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									December 14, 2006
Plan for disabled children gets Flaherty’s support
Gloria Galloway and Andre Picard, Globe and Mail

OTTAWA, MONTREAL — Federal Finance Minister Jim Flaherty expects the next budget will include a plan
to allow parents of severely disabled children to set aside up to $200,000 taxfree for their care.
The report, which was written by a panel established by Mr. Flaherty and led by Toronto tax lawyer Jim Love,
also calls on Ottawa to provide parents of children with severe disabilities with cash grants of at least $1,000
annually over 20 years, and to double those payments to lowincome families.
When asked yesterday if he liked the dollar amounts included in the panel’s report, Mr. Flaherty, the father of
teen triplet sons, one of whom has a mental disability as a result of contracting encephalitis when a toddler,
replied, “Yes, I do.”
And he offered hope to parents of disabled children that they may not have to wait long to see the recommenda-
tions implemented.
It’s modelled on the RESP-type of initiative,” Mr. Flaherty said, referring to taxsheltered Registered Education
Savings Plans. “I would be surprised if that weren’t in the budget.”
That means the creation of the benefit would be contingent on the budget being passed by the House.
It is possible opposition parties will vote against the Tory fiscal plan in order to force an election. But the
Liberals also promised, during the last campaign, to bring in a registered disability savings plan that would
allow parents of disabled children to put money into a tax-sheltered plan like an RRSP.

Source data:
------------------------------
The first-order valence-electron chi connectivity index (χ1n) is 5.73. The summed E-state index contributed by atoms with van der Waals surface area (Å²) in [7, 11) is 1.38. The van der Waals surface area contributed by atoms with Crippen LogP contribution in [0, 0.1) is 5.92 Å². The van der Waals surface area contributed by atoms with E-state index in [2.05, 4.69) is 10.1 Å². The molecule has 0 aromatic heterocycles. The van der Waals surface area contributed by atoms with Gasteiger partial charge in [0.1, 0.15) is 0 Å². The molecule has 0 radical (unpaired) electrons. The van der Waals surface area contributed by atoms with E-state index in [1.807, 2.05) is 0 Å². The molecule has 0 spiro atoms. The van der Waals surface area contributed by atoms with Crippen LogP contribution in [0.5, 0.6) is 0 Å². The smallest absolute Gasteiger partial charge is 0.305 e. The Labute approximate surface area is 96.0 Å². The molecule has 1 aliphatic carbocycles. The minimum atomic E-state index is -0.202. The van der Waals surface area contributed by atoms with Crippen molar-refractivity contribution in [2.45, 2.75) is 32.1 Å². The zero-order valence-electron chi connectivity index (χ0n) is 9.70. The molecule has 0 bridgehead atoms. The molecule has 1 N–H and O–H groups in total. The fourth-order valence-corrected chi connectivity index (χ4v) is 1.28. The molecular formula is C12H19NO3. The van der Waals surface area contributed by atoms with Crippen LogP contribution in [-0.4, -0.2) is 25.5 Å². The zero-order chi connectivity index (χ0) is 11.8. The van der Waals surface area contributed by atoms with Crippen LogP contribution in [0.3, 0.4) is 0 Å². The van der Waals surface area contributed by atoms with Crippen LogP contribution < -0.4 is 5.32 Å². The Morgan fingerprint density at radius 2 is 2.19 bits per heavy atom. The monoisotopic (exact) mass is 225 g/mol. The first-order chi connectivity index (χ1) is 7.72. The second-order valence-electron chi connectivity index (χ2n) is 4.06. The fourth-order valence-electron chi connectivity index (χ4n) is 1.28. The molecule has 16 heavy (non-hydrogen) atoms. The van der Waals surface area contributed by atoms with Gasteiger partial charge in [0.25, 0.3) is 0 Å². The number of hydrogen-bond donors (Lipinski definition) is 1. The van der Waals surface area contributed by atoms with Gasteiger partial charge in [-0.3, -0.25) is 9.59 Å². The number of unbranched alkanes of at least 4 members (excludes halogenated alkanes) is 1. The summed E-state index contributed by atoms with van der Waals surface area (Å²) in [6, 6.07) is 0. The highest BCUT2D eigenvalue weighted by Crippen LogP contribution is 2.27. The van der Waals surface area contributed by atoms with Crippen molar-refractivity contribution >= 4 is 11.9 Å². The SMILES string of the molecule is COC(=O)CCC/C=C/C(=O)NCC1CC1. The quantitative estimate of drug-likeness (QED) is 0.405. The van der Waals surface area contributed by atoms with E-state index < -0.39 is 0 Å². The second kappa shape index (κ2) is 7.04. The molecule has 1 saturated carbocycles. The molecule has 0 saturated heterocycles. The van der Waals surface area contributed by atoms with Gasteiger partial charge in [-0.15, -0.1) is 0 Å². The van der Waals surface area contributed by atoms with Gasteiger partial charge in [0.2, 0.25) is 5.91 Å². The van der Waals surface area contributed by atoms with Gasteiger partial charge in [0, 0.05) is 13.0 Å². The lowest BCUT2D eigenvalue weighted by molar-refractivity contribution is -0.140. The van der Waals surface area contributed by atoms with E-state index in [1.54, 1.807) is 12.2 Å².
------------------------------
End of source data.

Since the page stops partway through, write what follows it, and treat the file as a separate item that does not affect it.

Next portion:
In the meantime, the Finance Minister is pleased with the option before him. “I have not had an opportunity to
review it in tremendous detail, although I did read the full draft of the report and I have discussed it with the
chair and the members of the panel,” he said.
The panel, which also included Quebec actor Rémy Girard, who has a disabled child, and Laurie Beachell of
Winnipeg, who is the national coordinator for the Council of Canadians with Disabilities, “were three terrific
people who agreed to do this and I think they’ve come up with a very good idea.”
The money would be in addition to welfare payments and socialassistance programs that most people with
disabilities now receive, which the panel deemed inadequate.
The panel recommended a threepart plan that includes creation of a Disability Savings Plan, a Disability
Savings Grant and a Disability Bond. Such a plan would cost the treasury up to $112million a year, according to
the 82 page report, entitled A New Beginning.
One of the thorniest issues the panel dealt with was eligibility criteria. For simplicity, it recommended the same
criteria be used as those now employed for parents to claim the Disability Tax Credit.
Doing so requires a health professional to verify that a person suffers from “one or more severe and prolonged
impairments of physical or mental functions” and that restrict the activities of daily living.
That means all children using wheelchairs, for example, would be eligible and that most suffering from autism
would be as well.
One of the most intriguing aspects of the report is the eligibility criteria for contributors. The panel said there
should be no restrictions on who can contribute it can be parents, grandparents, siblings, even neighbours and
In addition to the ability to contribute money to the plan tax-free (to a maximum of $200,000), the panel called
on Ottawa to provide annual grants of at least $1,000. That money would be matching dollars on a 1to1 basis
for families with income below $72,756, and a 1to3 ratio for families whose income is above that threshold.
The third aspect is a Disability Bond. That money, recommended to be at least $2,000 a year, would go to low-
income families and would not have to be matched.

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